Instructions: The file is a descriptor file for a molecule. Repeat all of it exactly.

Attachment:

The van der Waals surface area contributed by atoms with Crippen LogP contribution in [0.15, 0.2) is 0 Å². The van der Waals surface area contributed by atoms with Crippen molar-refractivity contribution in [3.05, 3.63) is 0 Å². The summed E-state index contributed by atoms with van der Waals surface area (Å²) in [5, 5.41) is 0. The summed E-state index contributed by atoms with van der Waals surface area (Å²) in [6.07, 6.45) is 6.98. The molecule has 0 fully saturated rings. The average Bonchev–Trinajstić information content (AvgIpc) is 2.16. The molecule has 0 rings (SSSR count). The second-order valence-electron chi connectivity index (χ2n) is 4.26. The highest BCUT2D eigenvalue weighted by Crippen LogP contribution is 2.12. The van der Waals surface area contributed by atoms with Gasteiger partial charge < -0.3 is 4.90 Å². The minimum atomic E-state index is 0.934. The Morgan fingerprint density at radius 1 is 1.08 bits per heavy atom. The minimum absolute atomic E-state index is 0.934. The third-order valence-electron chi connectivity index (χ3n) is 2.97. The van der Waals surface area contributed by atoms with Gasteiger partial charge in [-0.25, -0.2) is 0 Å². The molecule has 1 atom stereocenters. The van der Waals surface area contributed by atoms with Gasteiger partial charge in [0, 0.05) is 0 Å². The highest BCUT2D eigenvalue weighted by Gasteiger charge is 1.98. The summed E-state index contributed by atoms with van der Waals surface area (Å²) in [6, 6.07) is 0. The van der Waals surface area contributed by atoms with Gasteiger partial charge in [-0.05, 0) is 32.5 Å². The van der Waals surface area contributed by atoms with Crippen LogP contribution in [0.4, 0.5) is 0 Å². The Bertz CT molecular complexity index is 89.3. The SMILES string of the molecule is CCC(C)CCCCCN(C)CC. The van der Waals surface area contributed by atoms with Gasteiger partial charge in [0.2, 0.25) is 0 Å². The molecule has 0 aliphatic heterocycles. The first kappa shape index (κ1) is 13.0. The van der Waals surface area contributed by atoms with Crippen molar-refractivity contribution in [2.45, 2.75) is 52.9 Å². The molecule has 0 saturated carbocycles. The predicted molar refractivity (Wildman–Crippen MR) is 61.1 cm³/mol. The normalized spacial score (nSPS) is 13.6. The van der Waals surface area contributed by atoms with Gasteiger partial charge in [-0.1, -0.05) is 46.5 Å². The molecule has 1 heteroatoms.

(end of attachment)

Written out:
The van der Waals surface area contributed by atoms with Crippen LogP contribution in [0.15, 0.2) is 0 Å². The van der Waals surface area contributed by atoms with Crippen molar-refractivity contribution in [3.05, 3.63) is 0 Å². The summed E-state index contributed by atoms with van der Waals surface area (Å²) in [5, 5.41) is 0. The summed E-state index contributed by atoms with van der Waals surface area (Å²) in [6.07, 6.45) is 6.98. The molecule has 0 fully saturated rings. The average Bonchev–Trinajstić information content (AvgIpc) is 2.16. The molecule has 0 rings (SSSR count). The second-order valence-electron chi connectivity index (χ2n) is 4.26. The highest BCUT2D eigenvalue weighted by Crippen LogP contribution is 2.12. The van der Waals surface area contributed by atoms with Gasteiger partial charge < -0.3 is 4.90 Å². The minimum atomic E-state index is 0.934. The Morgan fingerprint density at radius 1 is 1.08 bits per heavy atom. The minimum absolute atomic E-state index is 0.934. The third-order valence-electron chi connectivity index (χ3n) is 2.97. The van der Waals surface area contributed by atoms with Gasteiger partial charge in [-0.25, -0.2) is 0 Å². The molecule has 1 atom stereocenters. The van der Waals surface area contributed by atoms with Gasteiger partial charge in [0, 0.05) is 0 Å². The highest BCUT2D eigenvalue weighted by Gasteiger charge is 1.98. The summed E-state index contributed by atoms with van der Waals surface area (Å²) in [6, 6.07) is 0. The van der Waals surface area contributed by atoms with Gasteiger partial charge in [-0.05, 0) is 32.5 Å². The van der Waals surface area contributed by atoms with Crippen LogP contribution in [0.4, 0.5) is 0 Å². The Bertz CT molecular complexity index is 89.3. The SMILES string of the molecule is CCC(C)CCCCCN(C)CC. The van der Waals surface area contributed by atoms with Gasteiger partial charge in [0.2, 0.25) is 0 Å². The molecule has 0 aliphatic heterocycles. The first kappa shape index (κ1) is 13.0. The van der Waals surface area contributed by atoms with Crippen molar-refractivity contribution in [2.45, 2.75) is 52.9 Å². The molecule has 0 saturated carbocycles. The predicted molar refractivity (Wildman–Crippen MR) is 61.1 cm³/mol. The normalized spacial score (nSPS) is 13.6. The van der Waals surface area contributed by atoms with Gasteiger partial charge in [-0.1, -0.05) is 46.5 Å². The molecule has 1 heteroatoms.